To increase the student's frustration further, almost the only reading passages in the book are "authentic"; i.e., not written with the beginning student in mind. The idea is that the student will pick out the few familiar words from a paragraph, thereby gaining an understanding of the basic idea. Besides the fact that this doesn't work at all if you happen to forget one of the key words, it's just not satisfying to "read" only passages that are too advanced for your current level. There's no sense of accomplishment at all.

The book does have some good points; it comes with multiple DVDs, so the student can get plenty of practice in listening to the language, and I found that everything seemed a lot clearer when I read through it again before beginning my second-year course. As I was actually working through this book, though, I have to say I found it pretty painful. ( )
4 stem _Zoe_ | Nov 2, 2009 |
Arabic language > Textbooks for foreign speakers/> English
  Budzul | May 31, 2008 |
This book is inadequate for truly communicating in Arabic. I've taken classes at several universities using this text and the general consensus has been that it's confusing and under-informative. There is a lack of useful vocabulary and the explainations of grammar are mostly in Arabic. It seems like this book is intended as the MSA companion to some immersion course for people actually in the middle east. I don't reccomend it as a textbook and certainly not for self study.

Also, I've been going over this book to review for a placement exam. It all makes perfect sense now (having studied Arabic for two years) but the way the material is presented is extremely overwhelming for a beginning student. ( )
1 stem Lin-Z | Jun 7, 2007 |
Once you have the Arabic alphabet and a small vocabulary going, this is the next place to turn. It works good as self study and even better if you have a teacher to converse with and strengthen speaking skills. As far as I've seen, this is the best series of books out there for learning Arabic as an English speaker. ( )
  chellinsky | Mar 30, 2007 |
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Forfatter navnRolleHvilken slags forfatterVærk?Status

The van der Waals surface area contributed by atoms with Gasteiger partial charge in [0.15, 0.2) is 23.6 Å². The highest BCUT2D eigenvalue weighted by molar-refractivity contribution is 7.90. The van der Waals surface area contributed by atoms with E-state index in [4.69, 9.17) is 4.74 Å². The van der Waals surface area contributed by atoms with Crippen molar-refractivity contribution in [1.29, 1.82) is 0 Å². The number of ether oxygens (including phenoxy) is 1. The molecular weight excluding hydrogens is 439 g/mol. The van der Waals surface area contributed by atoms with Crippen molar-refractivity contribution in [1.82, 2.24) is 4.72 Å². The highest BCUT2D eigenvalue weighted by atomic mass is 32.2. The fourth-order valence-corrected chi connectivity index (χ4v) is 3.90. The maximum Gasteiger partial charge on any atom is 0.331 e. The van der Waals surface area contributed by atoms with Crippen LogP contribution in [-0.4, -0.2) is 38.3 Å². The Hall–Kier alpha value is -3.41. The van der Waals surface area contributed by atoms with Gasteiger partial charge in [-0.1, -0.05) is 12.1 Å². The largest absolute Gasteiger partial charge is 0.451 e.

Kristen Brustadprimær forfatteralle udgaverberegnet
Al-Batal, MahmoudForfatterhovedforfatteralle udgaverbekræftet
Al-Tonsi, AbbasForfatterhovedforfatteralle udgaverbekræftet
Tūnisī, ʻAbbāsForfatterhovedforfatteralle udgaverbekræftet
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Al-Kitaab Part One is the second book in the Al-Kitaab Arabic language program and is now available in an extensively revised and reorganized third edition. This book with its companion website develops skills in formal and colloquial Arabic, including reading, listening, speaking, writing, and cultural knowledge, integrating materials in colloquial and formal/written Arabic. It provides a comprehensive program for students in the early stages of learning Arabic. FEATURES* Four-color design throughout the book with over 100 illustrations and photographs * Color-coded words and phrases throughout to easily follow the variety or varieties of Arabic you want to learn--Egyptian, Levantine, or formal Arabic * Introduces over 400 vocabulary words in all three forms of Arabic side by side * Presents the story of Maha and Khalid in Egyptian, and now Nasreen and Tariq in Levantine, in addition to Maha and Khalid in formal Arabic * Expanded grammar explanations and activation drills, including discussions about colloquial and formal similarities and differences * New video dialogues from everyday life in both Egyptian and Levantine to reinforce vocabulary in culturally-rich contexts * Develops reading comprehension skills with new authentic texts * Reinforces learning through extensive classroom activities and homework exercises that provide constant review * Includes Arabic-English and English-Arabic glossaries, reference charts, and a grammar index * Reduced from 20 chapters to 13 chapters, the course now more closely corresponds to two semesters of college study with an average of 4-5 contact hours per week * Textbook includes a convenient DVD with the basic audio and video materials (no interactive exercises) for offline study that will play in iTunes and compatible MP3 players * New companion website (sold separately)--alkitaabtextbook.com--features fully integrated interactive, self-correcting exercises, all the audio and video materials, and additional online course management and grading options for teachers Al-Kitaab Part One, Third Edition provides 125 contact (classroom) hours with approximately 250 homework hours. Students who complete Part One should reach an intermediate-mid level of proficiency.